The idea of a dead person being restored to life was also a common theme in pagan antiquity, although more educated cirlces tended to treat specific cases with suspicion. In the case of such a feared character as Nero, the belief that he had returned even from Hades to wreak further devastation on the world caused many Neronic pretenders to attract popular followings. The Nero redivivus myth played a significant part in the development of the early Antichrist myth.

The following extract from Richard Carrier, Was Christianity Too Improbable to be False? provides a convenient summary of the hold such ideas had in the Hellenistic world:

James Holding’s next argument is that pagans would not buy a physical resurrection of the flesh. “Indeed,” he says “among the pagans, resurrection was deemed impossible.” Of course, this would be no problem for the mission to the Jews, since a great many Jews (though not all of them) already expected such a thing. But it is false anyway: many pagans regarded resurrection as not only possible, but desirable. And those were probably the very pagans the Christians converted. Even to begin with, the Jews had gotten the idea of a resurrection of the flesh from pagans: it was Zoroastrian in origin, and throughout the Roman period Zoroastrianism was the common national religion in the Persian Empire (in practical terms, everything east of the Roman Empire up to about India). Theopompus and Eudemus of Rhodes, both Greek historians of the 4th century B.C., described this Persian belief. Theopompus wrote in particular that “according to the [Persian] Magi, men will be resurrected and become immortal, and what then exists will endure through their incantations.” So the idea of a physical resurrection would be readily accepted by enough Jews and Persians to present no difficulty for the Christian message.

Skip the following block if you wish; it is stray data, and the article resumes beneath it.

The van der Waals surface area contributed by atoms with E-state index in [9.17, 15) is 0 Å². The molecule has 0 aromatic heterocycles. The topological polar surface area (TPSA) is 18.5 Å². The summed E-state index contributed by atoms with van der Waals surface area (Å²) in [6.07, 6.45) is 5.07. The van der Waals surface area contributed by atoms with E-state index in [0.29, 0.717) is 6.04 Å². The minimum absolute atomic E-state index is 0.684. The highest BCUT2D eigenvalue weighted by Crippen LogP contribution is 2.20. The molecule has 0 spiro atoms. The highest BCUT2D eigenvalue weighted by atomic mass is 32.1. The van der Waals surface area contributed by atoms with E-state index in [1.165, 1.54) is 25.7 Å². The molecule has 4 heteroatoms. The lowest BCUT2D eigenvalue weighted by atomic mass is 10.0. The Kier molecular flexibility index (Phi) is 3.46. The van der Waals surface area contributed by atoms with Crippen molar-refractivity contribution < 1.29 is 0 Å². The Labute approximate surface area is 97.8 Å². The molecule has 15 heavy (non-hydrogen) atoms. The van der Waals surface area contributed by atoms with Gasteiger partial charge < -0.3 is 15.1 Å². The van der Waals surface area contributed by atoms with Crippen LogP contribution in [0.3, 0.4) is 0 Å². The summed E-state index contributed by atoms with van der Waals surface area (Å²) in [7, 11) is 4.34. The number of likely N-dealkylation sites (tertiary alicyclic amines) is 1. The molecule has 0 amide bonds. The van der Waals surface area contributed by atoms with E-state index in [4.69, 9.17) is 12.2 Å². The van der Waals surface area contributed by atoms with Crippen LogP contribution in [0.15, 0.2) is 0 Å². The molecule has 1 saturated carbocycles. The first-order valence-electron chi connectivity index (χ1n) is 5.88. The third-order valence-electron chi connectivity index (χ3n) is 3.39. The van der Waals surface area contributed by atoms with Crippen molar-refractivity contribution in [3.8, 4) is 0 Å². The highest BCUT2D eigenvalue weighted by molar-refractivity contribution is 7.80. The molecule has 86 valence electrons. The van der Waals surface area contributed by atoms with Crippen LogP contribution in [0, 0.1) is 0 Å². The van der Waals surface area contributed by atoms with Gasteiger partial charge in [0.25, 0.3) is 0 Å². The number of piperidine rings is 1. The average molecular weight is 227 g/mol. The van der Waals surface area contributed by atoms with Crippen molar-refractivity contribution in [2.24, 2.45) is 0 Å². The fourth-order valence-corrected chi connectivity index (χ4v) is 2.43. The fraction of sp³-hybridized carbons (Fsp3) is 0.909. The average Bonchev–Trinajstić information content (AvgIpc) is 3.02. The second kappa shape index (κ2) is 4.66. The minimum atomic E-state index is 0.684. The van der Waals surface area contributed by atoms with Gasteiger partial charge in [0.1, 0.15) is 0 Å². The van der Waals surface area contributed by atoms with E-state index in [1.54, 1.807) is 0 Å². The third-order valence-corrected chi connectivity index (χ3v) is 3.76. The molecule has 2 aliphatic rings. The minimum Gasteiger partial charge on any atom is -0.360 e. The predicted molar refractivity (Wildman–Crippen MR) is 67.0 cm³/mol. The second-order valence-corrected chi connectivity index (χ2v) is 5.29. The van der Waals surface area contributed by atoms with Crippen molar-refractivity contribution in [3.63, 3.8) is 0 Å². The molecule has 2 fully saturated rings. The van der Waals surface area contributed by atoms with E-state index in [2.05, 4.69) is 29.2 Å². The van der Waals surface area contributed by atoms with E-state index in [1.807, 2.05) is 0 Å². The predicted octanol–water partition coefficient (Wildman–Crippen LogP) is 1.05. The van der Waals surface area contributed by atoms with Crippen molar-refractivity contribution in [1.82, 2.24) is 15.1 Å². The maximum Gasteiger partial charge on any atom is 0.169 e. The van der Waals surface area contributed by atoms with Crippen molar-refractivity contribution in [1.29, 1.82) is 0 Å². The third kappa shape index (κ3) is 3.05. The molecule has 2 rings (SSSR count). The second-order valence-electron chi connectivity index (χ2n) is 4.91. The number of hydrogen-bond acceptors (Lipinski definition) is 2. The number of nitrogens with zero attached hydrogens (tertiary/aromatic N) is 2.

But even a great many Greco-Roman pagans were ecstatic about the possibility of being raised from the dead. We have so many stories and claims of physical resurrection within the pagan tradition that there can be no doubt the Christian claim would face no more difficulty than these tales did in finding pagan believers. Herodotus records the Thracians believed in the physical resurrection of Zalmoxis, and formed a religion around it that promised heavenly paradise for believers, and later on certain Italians came to believe in the resurrection of Aristeas of Proconnesus. Lucian records that the pagan Antigonus had told him: “I know a man who came to life more than twenty days after his burial, having attended the fellow both before his death and after he came to life.” Celsus, though himself a doubter, attested to a widespread belief in resurrected men among pagans, rattling off a list of those whom pagans believed rose again:

Zalmoxis in Scythia, the slave of Pythagoras; and Pythagoras himself in Italy; and Rhampsinitus in Egypt, whom, they say, played at dice with Demeter in Hades, and returned to the upper world with a golden napkin which he had received from her as a gift; and also Orpheus among the Odrysians, and Protesilaus in Thessaly, and Hercules at Cape Taenarus, and Theseus.

Later on Celsus added to this list the aforementioned Aristeas of Proconnesus–as well as the deified Dioscuri, Asclepius (see below), and Dionysus. And we’ve already discussed the resurrections of Romulus, Osiris, Adonis and Inanna as well (in Chapter 1), and we could add several mortals who were resurrected in Greek myth besides the Dioscuri, such as Eurydice and Alcestis–and in legend, Theseus. So it is plainly false to claim that no pagans would believe in a resurrection of the body, especially for a deified or divine man. Even Hercules, whose “resurrection” is usually portrayed only as an ascent to heaven, nevertheless ascended in his divine body, after its mortal material was burned away on the pyre. In like fashion, Celsus reports that “a great many Greeks and Barbarians claim they have frequently seen, and still see, no mere phantom, but Asclepius himself.” And not only was Asclepius a resurrected and deified mortal, but he was the preeminent “resurrector of the dead,” and that was a prominent reason pagans held him in such esteem, prompting Justin to claim that, since he could not deny the fact, “the Devil” must have introduced “Asclepius as the raiser of the dead” in order to undermine the Christian message in advance.
It goes well beyond this. Lucian and Apuleius both report the common belief that resurrecting the dead (“calling moldy corpses to life,” as Lucian puts it) was one of the expected powers of a sorcerer, and sorcery was very popular among the majority of pagans. Hence Apuleius has his fictional sorcerer Zatchlas raise Telephron from the dead. But among historical claims, Apuleius relates a medical resurrection by Asclepiades. Apollonius of Tyana was believed to have risen a girl from the dead using a spell. In the 4th century B.C. Heraclides of Pontus recorded that through some mysterious art Empedocles “preserved the body of a lifeless woman without pulse or respiration for thirty days” and then “he sent away the dead woman alive.”